On the other hand, certain historical accounts reveal, that Yoruba civilization has been in existence for as long as humans thrived on the earth, but Bini history precedes Oduduwa by 1,240 years because 31 Ogisos ruled Igodomido between 40BCE and 1,200CE. Further researches into Bini records show that between 1100 and 1200CE, her prince Ekaladerhan took Edo civilization to Uhe (Ile Ife) meaning “Re-Birth” and that Ile Ife also called Ilefe in Edo means “Successful Escape”
The Yoruba story reveals that 37 Oonis reigned in Ife before Akinmoyero in 1770-1800. 13 more have reigned since. It is said that if from 1800CE to 2014CE (a period of 214 years) produced 13 Oonis, it can only make sense that 38 Oonis have reigned from 1200CE to 1800CE, a period of 600 years. it is also worthy of note, that Oduduwa may not be regarded in certain quarters as the progenitor of the Yoruba race, it is however indisputable that he is the spiritual progenitor of the Yorubas, having entered into the Yoruba Pantheon history about 900 years ago.
The issues treated in Oduduwa, King of the Edos brings to fore an awakening to the realities of these races kinship. Anthropological and folkloric evidence have proven beyond reasonable doubt, so it is only sensible to consider what binds rather than un-cords both great people. On the Oba Of Benin’s visit to Ooni’s palace on November 11, 1982 it was recorded in the book titled Ekaladerhan by Ovbia Edu Akenzua that His Royal Highness Omo N’Oba N’Edo Uku Akpolokpolo Erediauwa I said to His Imperial Majesty Alayeluwa Oba Okunade Sijuade Olubuse II Ooni of Ife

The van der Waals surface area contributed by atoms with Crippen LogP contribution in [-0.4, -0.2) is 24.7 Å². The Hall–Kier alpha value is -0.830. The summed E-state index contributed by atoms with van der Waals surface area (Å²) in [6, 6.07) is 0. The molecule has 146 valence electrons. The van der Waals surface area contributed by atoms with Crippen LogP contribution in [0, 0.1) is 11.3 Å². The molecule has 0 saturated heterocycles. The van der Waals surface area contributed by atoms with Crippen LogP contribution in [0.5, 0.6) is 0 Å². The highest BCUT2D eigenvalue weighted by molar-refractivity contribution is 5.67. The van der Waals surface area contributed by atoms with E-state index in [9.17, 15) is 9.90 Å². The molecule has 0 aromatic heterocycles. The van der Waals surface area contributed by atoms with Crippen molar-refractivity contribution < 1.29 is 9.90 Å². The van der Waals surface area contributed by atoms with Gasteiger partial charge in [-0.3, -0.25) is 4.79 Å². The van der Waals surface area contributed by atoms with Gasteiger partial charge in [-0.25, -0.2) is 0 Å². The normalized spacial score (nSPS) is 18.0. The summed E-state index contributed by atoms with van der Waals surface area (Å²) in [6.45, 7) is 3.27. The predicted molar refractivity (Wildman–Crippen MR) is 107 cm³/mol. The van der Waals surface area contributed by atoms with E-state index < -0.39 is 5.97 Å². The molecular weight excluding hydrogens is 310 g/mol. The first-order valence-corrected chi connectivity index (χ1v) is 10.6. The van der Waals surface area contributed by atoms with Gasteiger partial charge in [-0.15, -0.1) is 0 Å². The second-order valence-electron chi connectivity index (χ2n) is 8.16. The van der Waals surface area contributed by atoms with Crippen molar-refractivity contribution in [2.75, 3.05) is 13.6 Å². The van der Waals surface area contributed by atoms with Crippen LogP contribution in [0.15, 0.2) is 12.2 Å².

“if the Ooni  calls the Oba his son
and the Oba of Benin calls the Ooni
of Ife his son, they are both right” 
It is evident that the author sharpens his horns with research, so as to engage in this realistic rumble with those who would not rather enjoy fiction than pick holes in sealed planes.  I dare say he may well have rested the heated claims and counter claims over whose progenitor charted the course of life ahead of the other or for the other.
Jude Idada adventured through themes of  culture, ancestry, authority, power, politics, providence, indiscretion, wisdom, patience, endurance, death, treachery,  love, women and procreation. He employed the core elements of drama in dialogue, songs and dance;  creating very apt character interactions with copious and rich use of proverbs, befitting moulds of characters and relaying the essential pleasures between man and woman in most subtle, honest yet modest bravado.
It is impossible to avoid one’s common inheritance as the heritage of the Edos and Yoruba is one.
This statement of fact leaves us ruminating:
ODUDUWA: “Two distinct people bound by a common heritage
                        countless ruling houses over a diverse people flowing
                        from the same loins. Yorubas and Edos united in one
                        brotherhood….”

Act Five, Scene One.